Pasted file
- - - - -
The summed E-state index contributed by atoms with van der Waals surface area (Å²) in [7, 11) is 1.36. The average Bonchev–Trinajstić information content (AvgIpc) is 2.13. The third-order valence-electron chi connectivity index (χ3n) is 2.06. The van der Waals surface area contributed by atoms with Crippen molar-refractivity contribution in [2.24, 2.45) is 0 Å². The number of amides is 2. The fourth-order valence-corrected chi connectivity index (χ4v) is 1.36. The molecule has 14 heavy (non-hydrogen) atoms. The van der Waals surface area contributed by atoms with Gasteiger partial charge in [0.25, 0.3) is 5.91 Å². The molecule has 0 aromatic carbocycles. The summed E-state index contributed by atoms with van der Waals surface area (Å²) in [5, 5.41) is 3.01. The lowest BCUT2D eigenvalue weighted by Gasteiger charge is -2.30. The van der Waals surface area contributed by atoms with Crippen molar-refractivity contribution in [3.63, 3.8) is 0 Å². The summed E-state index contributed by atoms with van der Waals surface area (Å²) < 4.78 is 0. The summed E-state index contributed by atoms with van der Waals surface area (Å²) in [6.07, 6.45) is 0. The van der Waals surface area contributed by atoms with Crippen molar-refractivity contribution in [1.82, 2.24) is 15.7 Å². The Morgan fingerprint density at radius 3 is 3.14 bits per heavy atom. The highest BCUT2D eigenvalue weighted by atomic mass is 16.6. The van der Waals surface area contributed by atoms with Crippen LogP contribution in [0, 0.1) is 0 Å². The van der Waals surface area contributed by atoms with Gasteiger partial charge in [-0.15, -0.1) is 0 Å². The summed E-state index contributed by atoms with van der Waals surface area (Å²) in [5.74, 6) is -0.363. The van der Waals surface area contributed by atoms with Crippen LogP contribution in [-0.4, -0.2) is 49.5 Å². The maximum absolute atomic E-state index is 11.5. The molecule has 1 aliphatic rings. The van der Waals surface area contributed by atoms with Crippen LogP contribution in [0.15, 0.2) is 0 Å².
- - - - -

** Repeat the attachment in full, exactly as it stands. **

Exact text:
The summed E-state index contributed by atoms with van der Waals surface area (Å²) in [7, 11) is 1.36. The average Bonchev–Trinajstić information content (AvgIpc) is 2.13. The third-order valence-electron chi connectivity index (χ3n) is 2.06. The van der Waals surface area contributed by atoms with Crippen molar-refractivity contribution in [2.24, 2.45) is 0 Å². The number of amides is 2. The fourth-order valence-corrected chi connectivity index (χ4v) is 1.36. The molecule has 14 heavy (non-hydrogen) atoms. The van der Waals surface area contributed by atoms with Gasteiger partial charge in [0.25, 0.3) is 5.91 Å². The molecule has 0 aromatic carbocycles. The summed E-state index contributed by atoms with van der Waals surface area (Å²) in [5, 5.41) is 3.01. The lowest BCUT2D eigenvalue weighted by Gasteiger charge is -2.30. The van der Waals surface area contributed by atoms with Crippen molar-refractivity contribution in [3.63, 3.8) is 0 Å². The summed E-state index contributed by atoms with van der Waals surface area (Å²) < 4.78 is 0. The summed E-state index contributed by atoms with van der Waals surface area (Å²) in [6.07, 6.45) is 0. The van der Waals surface area contributed by atoms with Crippen molar-refractivity contribution in [1.82, 2.24) is 15.7 Å². The Morgan fingerprint density at radius 3 is 3.14 bits per heavy atom. The highest BCUT2D eigenvalue weighted by atomic mass is 16.6. The van der Waals surface area contributed by atoms with Crippen LogP contribution in [0, 0.1) is 0 Å². The van der Waals surface area contributed by atoms with Gasteiger partial charge in [-0.15, -0.1) is 0 Å². The summed E-state index contributed by atoms with van der Waals surface area (Å²) in [5.74, 6) is -0.363. The van der Waals surface area contributed by atoms with Crippen LogP contribution in [-0.4, -0.2) is 49.5 Å². The maximum absolute atomic E-state index is 11.5. The molecule has 1 aliphatic rings. The van der Waals surface area contributed by atoms with Crippen LogP contribution in [0.15, 0.2) is 0 Å².